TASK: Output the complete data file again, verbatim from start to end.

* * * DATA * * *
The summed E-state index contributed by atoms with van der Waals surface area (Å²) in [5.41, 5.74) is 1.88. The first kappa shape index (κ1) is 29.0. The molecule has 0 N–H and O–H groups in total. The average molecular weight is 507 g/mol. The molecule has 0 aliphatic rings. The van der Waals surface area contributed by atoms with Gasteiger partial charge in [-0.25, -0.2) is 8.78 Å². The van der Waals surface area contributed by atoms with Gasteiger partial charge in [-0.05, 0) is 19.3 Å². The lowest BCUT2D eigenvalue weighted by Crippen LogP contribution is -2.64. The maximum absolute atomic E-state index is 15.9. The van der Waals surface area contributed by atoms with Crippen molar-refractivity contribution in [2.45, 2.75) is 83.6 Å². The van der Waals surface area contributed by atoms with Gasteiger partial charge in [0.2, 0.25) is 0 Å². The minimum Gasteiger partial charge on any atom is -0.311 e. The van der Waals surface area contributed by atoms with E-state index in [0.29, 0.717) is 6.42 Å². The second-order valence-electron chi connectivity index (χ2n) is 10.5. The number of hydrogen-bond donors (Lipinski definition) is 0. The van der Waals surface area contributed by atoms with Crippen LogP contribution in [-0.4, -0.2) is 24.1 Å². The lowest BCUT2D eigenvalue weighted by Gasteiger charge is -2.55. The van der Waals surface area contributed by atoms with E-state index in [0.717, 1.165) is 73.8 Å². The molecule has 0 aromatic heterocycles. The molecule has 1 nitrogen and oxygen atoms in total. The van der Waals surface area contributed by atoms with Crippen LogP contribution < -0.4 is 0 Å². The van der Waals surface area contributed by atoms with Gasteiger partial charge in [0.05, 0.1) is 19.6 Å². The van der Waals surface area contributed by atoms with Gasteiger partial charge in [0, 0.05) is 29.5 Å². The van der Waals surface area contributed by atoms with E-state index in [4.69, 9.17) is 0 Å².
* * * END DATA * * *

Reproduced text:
The summed E-state index contributed by atoms with van der Waals surface area (Å²) in [5.41, 5.74) is 1.88. The first kappa shape index (κ1) is 29.0. The molecule has 0 N–H and O–H groups in total. The average molecular weight is 507 g/mol. The molecule has 0 aliphatic rings. The van der Waals surface area contributed by atoms with Gasteiger partial charge in [-0.25, -0.2) is 8.78 Å². The van der Waals surface area contributed by atoms with Gasteiger partial charge in [-0.05, 0) is 19.3 Å². The lowest BCUT2D eigenvalue weighted by Crippen LogP contribution is -2.64. The maximum absolute atomic E-state index is 15.9. The van der Waals surface area contributed by atoms with Crippen molar-refractivity contribution in [2.45, 2.75) is 83.6 Å². The van der Waals surface area contributed by atoms with Gasteiger partial charge in [0.2, 0.25) is 0 Å². The minimum Gasteiger partial charge on any atom is -0.311 e. The van der Waals surface area contributed by atoms with E-state index in [0.29, 0.717) is 6.42 Å². The second-order valence-electron chi connectivity index (χ2n) is 10.5. The number of hydrogen-bond donors (Lipinski definition) is 0. The van der Waals surface area contributed by atoms with Crippen LogP contribution in [-0.4, -0.2) is 24.1 Å². The lowest BCUT2D eigenvalue weighted by Gasteiger charge is -2.55. The van der Waals surface area contributed by atoms with E-state index in [0.717, 1.165) is 73.8 Å². The molecule has 0 aromatic heterocycles. The molecule has 1 nitrogen and oxygen atoms in total. The van der Waals surface area contributed by atoms with Crippen LogP contribution < -0.4 is 0 Å². The van der Waals surface area contributed by atoms with Gasteiger partial charge in [0.05, 0.1) is 19.6 Å². The van der Waals surface area contributed by atoms with Gasteiger partial charge in [0, 0.05) is 29.5 Å². The van der Waals surface area contributed by atoms with E-state index in [4.69, 9.17) is 0 Å².